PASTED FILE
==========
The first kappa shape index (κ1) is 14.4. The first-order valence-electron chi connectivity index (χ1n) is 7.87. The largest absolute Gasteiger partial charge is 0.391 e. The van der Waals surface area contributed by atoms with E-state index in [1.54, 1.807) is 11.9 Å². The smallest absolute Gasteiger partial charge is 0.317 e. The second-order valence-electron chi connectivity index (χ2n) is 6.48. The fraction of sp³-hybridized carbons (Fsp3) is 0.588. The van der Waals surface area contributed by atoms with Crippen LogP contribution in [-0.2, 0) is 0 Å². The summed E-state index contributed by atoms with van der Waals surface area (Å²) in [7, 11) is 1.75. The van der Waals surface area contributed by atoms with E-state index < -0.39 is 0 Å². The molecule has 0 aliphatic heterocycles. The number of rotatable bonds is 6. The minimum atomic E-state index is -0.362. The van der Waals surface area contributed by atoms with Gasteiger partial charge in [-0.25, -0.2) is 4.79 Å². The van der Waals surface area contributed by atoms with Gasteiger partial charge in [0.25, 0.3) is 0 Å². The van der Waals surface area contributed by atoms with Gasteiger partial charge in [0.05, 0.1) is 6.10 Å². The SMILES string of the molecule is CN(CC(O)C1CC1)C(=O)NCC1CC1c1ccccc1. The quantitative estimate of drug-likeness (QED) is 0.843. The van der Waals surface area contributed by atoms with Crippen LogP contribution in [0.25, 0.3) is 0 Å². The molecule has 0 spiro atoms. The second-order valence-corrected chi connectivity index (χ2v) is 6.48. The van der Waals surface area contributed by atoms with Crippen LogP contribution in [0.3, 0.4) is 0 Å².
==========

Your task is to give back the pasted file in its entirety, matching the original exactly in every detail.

The first kappa shape index (κ1) is 14.4. The first-order valence-electron chi connectivity index (χ1n) is 7.87. The largest absolute Gasteiger partial charge is 0.391 e. The van der Waals surface area contributed by atoms with E-state index in [1.54, 1.807) is 11.9 Å². The smallest absolute Gasteiger partial charge is 0.317 e. The second-order valence-electron chi connectivity index (χ2n) is 6.48. The fraction of sp³-hybridized carbons (Fsp3) is 0.588. The van der Waals surface area contributed by atoms with Crippen LogP contribution in [-0.2, 0) is 0 Å². The summed E-state index contributed by atoms with van der Waals surface area (Å²) in [7, 11) is 1.75. The van der Waals surface area contributed by atoms with E-state index < -0.39 is 0 Å². The molecule has 0 aliphatic heterocycles. The number of rotatable bonds is 6. The minimum atomic E-state index is -0.362. The van der Waals surface area contributed by atoms with Gasteiger partial charge in [-0.25, -0.2) is 4.79 Å². The van der Waals surface area contributed by atoms with Gasteiger partial charge in [0.25, 0.3) is 0 Å². The van der Waals surface area contributed by atoms with Gasteiger partial charge in [0.05, 0.1) is 6.10 Å². The SMILES string of the molecule is CN(CC(O)C1CC1)C(=O)NCC1CC1c1ccccc1. The quantitative estimate of drug-likeness (QED) is 0.843. The van der Waals surface area contributed by atoms with Crippen LogP contribution in [0.25, 0.3) is 0 Å². The molecule has 0 spiro atoms. The second-order valence-corrected chi connectivity index (χ2v) is 6.48. The van der Waals surface area contributed by atoms with Crippen LogP contribution in [0.3, 0.4) is 0 Å².